“Vice” is screening at the State Theatre in Ann Arbor through mid January.
By Andrew Warrick
Featured photo via Annapurna Pictures
“Vice,” written and directed by Adam McKay, tells the story of Dick Cheney’s political career, from his first job in the Nixon administration, all the way to his tenure as vice president under George Bush. Both his politics and their consequences are a murky, far reaching web, that the film traverses with gravitas and effect, though not always with clarity. The entire cast is excellent, with Sam Rockwell as Bush being a particularly funny highlight. Every character is a fascinating addition to this twisted story, one that switches from hilarity to horror at the flip of a dime. It’s modern politics, after all.
Of course, crooked politicians are a current pop culture staple. What makes “Vice” different, and so much more affecting than a show like “Veep,” is the human cost that McKay brings to the table. Political decisions are directly intercut with their consequences, such as a scene depicting the bombing of Iraq as seen from a family cowering under their kitchen table. However entertaining the political intrigue is, McKay constantly reminds the viewer that it is drenched in blood.
Christian Bale is the lynchpin of the film, and his turn as Cheney is an astounding transformation that is sure to catch attention come Oscar season. There are moments when the sheer soullessness of the character becomes distressingly apparent — when Bale looks directly into the camera, eyes full of seething ambition. However brutal it depicts Cheney, though, it never becomes one dimensional. He’s a family man deep down, and at one point even turns against his conservative “values” to protect a member of his family.
As well drawn as Cheney is, however, he is kept at a distance. We see his actions and their consequences, but never any concrete reasons for them. This is because McKay is hesitant to add reasoning that is not objectively proven. Consequently, the film rarely deals with Cheney’s motivations. In one of the film’s numerous epigraphs, it admits that Cheney was a private person, saying something along the lines of “we did our best” to show the truth without adding too much fiction. The film covers how driven and powerful Cheney is, yet his shift from drunken nobody to political snake happens almost out of the blue. Historical accuracy aside, more explanation is needed for the viewer to truly understand how and why Cheney did what he did.
McKay’s direction also tends to get in the way of the film’s story, in the form of obnoxious satire. McKay’s script is a scattered, shotgun blast of a narrative where, especially at the beginning, events are shown out of sequence and tend to be interrupted by unnecessary, thematic diversions. The film is chock-full of narrative gimmicks, like fourth wall breaking, lengthy tangents for the sake of a political point and metaphors that are directly spelled out, even in text and voiceover.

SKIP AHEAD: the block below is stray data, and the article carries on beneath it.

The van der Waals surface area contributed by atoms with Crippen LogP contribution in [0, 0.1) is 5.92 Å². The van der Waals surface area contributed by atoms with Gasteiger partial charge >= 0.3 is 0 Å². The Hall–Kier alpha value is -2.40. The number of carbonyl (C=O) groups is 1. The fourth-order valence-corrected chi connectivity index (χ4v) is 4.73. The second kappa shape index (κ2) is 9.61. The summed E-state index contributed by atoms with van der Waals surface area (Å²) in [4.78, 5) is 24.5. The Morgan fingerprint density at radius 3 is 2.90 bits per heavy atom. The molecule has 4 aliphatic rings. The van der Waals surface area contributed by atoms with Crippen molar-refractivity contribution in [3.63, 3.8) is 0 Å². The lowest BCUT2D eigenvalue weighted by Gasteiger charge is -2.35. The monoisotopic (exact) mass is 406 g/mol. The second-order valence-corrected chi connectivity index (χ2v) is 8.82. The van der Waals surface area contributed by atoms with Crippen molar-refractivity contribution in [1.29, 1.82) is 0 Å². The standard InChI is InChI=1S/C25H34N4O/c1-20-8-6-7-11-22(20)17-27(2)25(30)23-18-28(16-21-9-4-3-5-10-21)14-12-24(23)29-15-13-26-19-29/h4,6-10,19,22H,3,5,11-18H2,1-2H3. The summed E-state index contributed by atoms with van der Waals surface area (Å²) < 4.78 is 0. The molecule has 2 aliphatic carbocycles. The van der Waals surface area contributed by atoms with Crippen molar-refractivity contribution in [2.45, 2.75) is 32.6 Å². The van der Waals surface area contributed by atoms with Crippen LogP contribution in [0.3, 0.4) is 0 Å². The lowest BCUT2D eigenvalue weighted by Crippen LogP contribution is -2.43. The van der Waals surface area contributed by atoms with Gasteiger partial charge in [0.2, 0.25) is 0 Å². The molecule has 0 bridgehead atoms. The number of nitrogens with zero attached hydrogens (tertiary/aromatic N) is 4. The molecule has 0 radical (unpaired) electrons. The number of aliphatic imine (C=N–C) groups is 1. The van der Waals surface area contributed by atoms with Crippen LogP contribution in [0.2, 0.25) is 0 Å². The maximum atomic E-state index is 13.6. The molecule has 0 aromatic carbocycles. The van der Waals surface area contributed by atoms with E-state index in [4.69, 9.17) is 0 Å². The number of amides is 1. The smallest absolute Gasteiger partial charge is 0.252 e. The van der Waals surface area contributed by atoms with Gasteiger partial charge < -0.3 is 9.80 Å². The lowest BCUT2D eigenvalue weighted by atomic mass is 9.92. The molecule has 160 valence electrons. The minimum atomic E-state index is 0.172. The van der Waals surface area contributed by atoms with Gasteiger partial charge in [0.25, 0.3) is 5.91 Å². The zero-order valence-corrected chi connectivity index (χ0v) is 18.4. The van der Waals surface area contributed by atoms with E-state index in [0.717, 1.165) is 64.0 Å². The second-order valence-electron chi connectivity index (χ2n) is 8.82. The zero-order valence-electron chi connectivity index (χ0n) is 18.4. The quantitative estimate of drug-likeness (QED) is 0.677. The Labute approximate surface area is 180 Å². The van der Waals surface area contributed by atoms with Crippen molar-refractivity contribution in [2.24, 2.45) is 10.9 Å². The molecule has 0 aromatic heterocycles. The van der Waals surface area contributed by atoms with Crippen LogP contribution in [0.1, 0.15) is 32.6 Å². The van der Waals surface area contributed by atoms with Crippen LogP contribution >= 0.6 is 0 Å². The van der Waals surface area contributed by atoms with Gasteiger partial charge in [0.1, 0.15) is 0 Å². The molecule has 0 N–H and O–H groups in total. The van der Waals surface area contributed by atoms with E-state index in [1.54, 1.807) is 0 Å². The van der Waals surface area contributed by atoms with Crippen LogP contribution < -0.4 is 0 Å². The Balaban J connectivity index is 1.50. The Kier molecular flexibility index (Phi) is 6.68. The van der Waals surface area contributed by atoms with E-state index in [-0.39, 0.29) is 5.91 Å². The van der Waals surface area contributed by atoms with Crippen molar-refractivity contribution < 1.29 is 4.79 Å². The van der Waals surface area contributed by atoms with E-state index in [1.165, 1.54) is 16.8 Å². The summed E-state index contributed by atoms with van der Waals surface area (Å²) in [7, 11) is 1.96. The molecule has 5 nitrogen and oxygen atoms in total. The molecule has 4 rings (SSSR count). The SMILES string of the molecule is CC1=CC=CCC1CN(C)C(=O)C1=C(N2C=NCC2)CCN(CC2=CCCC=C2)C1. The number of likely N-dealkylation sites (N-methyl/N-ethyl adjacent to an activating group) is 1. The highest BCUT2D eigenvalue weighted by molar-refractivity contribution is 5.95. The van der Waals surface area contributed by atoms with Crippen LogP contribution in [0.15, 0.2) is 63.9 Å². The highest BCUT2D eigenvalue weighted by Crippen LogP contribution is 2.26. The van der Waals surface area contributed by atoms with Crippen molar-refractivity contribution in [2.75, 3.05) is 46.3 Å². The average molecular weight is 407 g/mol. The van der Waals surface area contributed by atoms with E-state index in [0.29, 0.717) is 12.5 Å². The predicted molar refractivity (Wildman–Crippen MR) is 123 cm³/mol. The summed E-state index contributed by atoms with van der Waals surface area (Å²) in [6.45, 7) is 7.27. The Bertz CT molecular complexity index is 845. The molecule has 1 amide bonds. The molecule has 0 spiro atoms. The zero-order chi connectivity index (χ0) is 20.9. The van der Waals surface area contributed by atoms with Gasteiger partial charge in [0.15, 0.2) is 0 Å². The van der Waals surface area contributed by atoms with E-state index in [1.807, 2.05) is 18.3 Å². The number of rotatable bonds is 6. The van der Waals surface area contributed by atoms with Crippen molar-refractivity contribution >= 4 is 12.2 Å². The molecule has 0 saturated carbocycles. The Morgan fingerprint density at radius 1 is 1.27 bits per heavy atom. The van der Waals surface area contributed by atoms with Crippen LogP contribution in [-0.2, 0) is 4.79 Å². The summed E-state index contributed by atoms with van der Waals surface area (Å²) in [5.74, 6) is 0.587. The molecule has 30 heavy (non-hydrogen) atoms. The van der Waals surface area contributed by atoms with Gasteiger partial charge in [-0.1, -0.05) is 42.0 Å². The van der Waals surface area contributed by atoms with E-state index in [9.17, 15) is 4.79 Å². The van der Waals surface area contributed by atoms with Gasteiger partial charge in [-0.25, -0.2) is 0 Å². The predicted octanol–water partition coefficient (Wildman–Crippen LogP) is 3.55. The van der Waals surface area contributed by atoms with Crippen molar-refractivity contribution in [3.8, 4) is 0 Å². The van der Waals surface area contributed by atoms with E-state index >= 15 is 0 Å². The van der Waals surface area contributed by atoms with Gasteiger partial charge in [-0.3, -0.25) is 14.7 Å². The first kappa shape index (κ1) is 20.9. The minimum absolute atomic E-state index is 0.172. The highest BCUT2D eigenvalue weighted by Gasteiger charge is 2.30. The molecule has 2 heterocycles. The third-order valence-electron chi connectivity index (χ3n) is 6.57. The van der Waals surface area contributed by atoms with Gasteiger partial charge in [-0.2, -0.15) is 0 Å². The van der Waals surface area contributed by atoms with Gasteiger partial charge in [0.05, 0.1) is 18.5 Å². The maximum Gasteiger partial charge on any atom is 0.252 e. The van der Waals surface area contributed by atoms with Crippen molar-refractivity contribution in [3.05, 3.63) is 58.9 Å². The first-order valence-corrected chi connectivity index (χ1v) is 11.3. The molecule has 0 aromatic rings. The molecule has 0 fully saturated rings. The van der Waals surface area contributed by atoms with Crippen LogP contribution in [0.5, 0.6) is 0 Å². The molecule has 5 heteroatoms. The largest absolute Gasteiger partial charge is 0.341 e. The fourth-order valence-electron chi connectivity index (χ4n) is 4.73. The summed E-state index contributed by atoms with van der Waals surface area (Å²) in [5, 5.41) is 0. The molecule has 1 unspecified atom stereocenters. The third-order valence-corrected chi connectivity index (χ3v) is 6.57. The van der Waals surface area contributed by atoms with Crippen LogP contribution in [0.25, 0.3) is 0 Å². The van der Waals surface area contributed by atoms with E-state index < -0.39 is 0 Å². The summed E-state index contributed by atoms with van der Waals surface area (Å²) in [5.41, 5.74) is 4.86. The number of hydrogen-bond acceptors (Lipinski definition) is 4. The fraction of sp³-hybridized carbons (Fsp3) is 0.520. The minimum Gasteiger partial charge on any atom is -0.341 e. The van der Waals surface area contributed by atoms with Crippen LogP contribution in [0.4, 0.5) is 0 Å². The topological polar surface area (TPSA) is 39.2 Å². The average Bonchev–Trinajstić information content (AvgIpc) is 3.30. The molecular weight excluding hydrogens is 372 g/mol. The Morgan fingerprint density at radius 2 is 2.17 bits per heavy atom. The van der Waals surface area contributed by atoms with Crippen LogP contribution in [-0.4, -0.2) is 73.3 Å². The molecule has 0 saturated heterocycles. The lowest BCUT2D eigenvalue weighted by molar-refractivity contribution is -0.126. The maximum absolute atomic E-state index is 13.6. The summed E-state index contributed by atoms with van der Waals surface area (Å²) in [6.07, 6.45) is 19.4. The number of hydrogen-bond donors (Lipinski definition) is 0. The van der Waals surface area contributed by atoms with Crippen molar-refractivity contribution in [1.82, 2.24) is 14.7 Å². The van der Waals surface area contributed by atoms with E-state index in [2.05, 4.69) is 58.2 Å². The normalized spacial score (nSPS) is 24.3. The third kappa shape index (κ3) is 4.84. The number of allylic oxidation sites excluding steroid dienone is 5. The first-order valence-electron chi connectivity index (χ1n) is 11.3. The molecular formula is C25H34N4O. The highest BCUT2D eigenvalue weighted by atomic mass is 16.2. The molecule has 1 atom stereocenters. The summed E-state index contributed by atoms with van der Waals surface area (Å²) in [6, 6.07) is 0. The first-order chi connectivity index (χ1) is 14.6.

There are times when the film veers away from the story completely, such as a montage using current news footage. This lack of focus does nothing but bog the film down. It attempts the prescience that Spike Lee’s “BlacKkKlansman” achieved so well, but without the streamlined, focused approach. If McKay would have stuck to his story and the incredible performances, his messages would have been more evident (and more focused). The metaphors and direct political commentary do nothing but reiterate messages the viewer should pick up on themselves.
Notwithstanding its bloated implementation, the satire is still affecting. It draws the viewer through an enthralling world of uproarious political banter, shadowy backroom dealings and intense, “situation room” events like the hours after the 9/11 attacks. “Vice” is at its best when it is in the trenches, and the viewer is offered a behind-the-curtain look at some of this century’s most impactful decisions. The film pulls no punches in its depiction of Cheney’s actions during his turn as VP, and he morphs from a protagonist to something quite sinister.
The viewer will leave informed, and possibly quite galvanized.
Some will likely see “Vice” as compromised by liberal bias, a critique directly addressed by the film in one of its countless “meta” sojourns. Someone near the end of the film wonders if in today’s day and age, it’s liberal to simply state facts. They’re then tackled by a Trump supporter, in a sadly honest portrayal of today’s politics. If honesty is “liberal,” “Vice” wears it on its sleeve.
233 S. State St., Ann Arbor
Showing through at least Jan. 10
Andrew Warrick is a student at the University of Michigan. He is majoring in creative writing and history, and is a part of the Residential College. He also leads the RC’s Creative Writing Forum. When not watching movies, he loves hanging out with friends, especially in the spectacular Ann Arbor, becoming addicted to novels, and listening to Bowie records. Some of his favorite movies are “Cloud Atlas,” “The Man Who Fell to Earth,” “Twin Peaks: The Return,” “The Grand Budapest Hotel” and “Alien.”